The real issue with this photograph are whether the digital processing applied exceeded that which is appropriate for a photography competition. Specifically there seems to be a suggestion that it may be composite of different photos from the same event although that seemed far from proven to me.

What do people feel are acceptable digital edits to be applied?

1) Global filters/brightness/contrast/sharpening

2) Similar filters applied to local areas to to ensure all wanted areas are properly lit and visible

3) Actually touching up/smudging or otherwise directly manipulating particular pixels.

4) Actually combining different photos (e.g. you have ten photos but someone (different) has their eyes shut in each one so you grab one face and merge it back onto the correct body).

Personally I don't see a single clear line where you should stop so I think that it should probably be spelled out in the competition rules.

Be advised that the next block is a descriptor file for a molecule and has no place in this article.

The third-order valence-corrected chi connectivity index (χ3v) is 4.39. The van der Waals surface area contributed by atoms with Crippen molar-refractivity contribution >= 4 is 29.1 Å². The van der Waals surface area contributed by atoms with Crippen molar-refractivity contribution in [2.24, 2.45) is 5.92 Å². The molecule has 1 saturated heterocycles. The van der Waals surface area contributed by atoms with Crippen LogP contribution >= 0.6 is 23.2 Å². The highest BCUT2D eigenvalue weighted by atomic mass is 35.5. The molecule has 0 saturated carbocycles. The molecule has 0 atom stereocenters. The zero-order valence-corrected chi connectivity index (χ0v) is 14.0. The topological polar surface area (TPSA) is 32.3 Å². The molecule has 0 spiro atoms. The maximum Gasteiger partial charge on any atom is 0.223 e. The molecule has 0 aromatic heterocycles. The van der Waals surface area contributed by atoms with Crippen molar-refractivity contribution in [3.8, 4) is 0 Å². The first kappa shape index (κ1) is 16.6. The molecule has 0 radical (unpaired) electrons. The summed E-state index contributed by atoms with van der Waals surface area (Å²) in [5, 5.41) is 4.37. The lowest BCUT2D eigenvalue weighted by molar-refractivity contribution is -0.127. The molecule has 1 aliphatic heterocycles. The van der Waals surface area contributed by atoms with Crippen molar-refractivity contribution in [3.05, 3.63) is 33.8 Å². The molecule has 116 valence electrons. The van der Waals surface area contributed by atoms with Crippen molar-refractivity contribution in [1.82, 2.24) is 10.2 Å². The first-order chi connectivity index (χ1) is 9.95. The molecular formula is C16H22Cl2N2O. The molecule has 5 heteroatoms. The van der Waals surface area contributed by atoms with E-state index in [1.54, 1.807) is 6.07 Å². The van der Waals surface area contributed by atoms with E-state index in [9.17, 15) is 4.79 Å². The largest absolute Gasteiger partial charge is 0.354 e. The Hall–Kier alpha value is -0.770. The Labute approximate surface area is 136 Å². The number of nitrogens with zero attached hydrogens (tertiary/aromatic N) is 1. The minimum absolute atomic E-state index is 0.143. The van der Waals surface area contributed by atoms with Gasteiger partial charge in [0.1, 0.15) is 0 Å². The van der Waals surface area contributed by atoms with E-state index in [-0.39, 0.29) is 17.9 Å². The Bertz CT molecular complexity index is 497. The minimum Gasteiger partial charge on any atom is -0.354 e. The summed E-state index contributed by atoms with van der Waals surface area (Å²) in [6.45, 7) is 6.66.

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tag:blog.jtl.me.uk,2013:Post/584116 2013-04-18T15:51:10Z 2013-10-08T17:26:25Z What happened to Japan's electronic giants?

[Text below extracted largely from my comments on this Hacker News discussion about this BBC news item although there is slightly more there it needs the context of the thread which I can't pull into this blog post easily (or legally given copyright laws).]

There is some truth in this article but it misses some of the really key factors.

  1. Value of the Yen. The Yen is seen as a safe haven and has been at almost ridiculous levels (considering trade balances and government debt) at least since late 2008. This is crippling exports (and/or profitability) in these price sensitive markets (TV's, computers, phones) as even though much production is abroad they still have massive cost bases in Japan.
  2. Development of Korea. LG and especially Samsung took the place of the aggressive upstarts driving down prices and then building up the quality as Japan once did to the West in markets such as cars. It will be interesting to see what China's development does to Korea in 15-20 years. So far the aggressive pricing from Korea has kept Chinese TV brands from prominence but that may not last.